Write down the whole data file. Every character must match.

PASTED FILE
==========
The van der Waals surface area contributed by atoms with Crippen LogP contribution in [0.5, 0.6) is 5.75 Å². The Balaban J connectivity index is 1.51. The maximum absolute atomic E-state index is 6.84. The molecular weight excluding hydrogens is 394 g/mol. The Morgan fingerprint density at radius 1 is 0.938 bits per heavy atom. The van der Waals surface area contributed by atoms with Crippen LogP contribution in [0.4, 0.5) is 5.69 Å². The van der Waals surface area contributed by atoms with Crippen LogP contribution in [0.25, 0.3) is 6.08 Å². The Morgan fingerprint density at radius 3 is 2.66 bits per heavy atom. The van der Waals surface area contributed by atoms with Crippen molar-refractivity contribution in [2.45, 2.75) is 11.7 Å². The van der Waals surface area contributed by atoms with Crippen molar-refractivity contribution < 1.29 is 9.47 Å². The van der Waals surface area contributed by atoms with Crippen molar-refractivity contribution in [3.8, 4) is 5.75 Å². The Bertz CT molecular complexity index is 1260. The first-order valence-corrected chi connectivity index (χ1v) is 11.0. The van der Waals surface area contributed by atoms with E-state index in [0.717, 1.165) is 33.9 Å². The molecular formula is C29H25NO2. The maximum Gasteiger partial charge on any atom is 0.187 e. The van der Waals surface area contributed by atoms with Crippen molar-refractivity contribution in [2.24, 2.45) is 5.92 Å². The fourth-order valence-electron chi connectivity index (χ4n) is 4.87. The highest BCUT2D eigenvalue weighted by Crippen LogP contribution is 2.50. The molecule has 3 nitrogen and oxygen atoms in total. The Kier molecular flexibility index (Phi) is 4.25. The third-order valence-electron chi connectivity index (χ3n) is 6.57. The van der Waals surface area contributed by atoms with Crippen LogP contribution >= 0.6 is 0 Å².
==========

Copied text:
The van der Waals surface area contributed by atoms with Crippen LogP contribution in [0.5, 0.6) is 5.75 Å². The Balaban J connectivity index is 1.51. The maximum absolute atomic E-state index is 6.84. The molecular weight excluding hydrogens is 394 g/mol. The Morgan fingerprint density at radius 1 is 0.938 bits per heavy atom. The van der Waals surface area contributed by atoms with Crippen LogP contribution in [0.4, 0.5) is 5.69 Å². The van der Waals surface area contributed by atoms with Crippen LogP contribution in [0.25, 0.3) is 6.08 Å². The Morgan fingerprint density at radius 3 is 2.66 bits per heavy atom. The van der Waals surface area contributed by atoms with Crippen molar-refractivity contribution in [2.45, 2.75) is 11.7 Å². The van der Waals surface area contributed by atoms with Crippen molar-refractivity contribution < 1.29 is 9.47 Å². The van der Waals surface area contributed by atoms with Crippen molar-refractivity contribution in [3.8, 4) is 5.75 Å². The Bertz CT molecular complexity index is 1260. The first-order valence-corrected chi connectivity index (χ1v) is 11.0. The van der Waals surface area contributed by atoms with E-state index in [0.717, 1.165) is 33.9 Å². The molecular formula is C29H25NO2. The maximum Gasteiger partial charge on any atom is 0.187 e. The van der Waals surface area contributed by atoms with Crippen molar-refractivity contribution in [2.24, 2.45) is 5.92 Å². The fourth-order valence-electron chi connectivity index (χ4n) is 4.87. The highest BCUT2D eigenvalue weighted by Crippen LogP contribution is 2.50. The molecule has 3 nitrogen and oxygen atoms in total. The Kier molecular flexibility index (Phi) is 4.25. The third-order valence-electron chi connectivity index (χ3n) is 6.57. The van der Waals surface area contributed by atoms with Crippen LogP contribution >= 0.6 is 0 Å².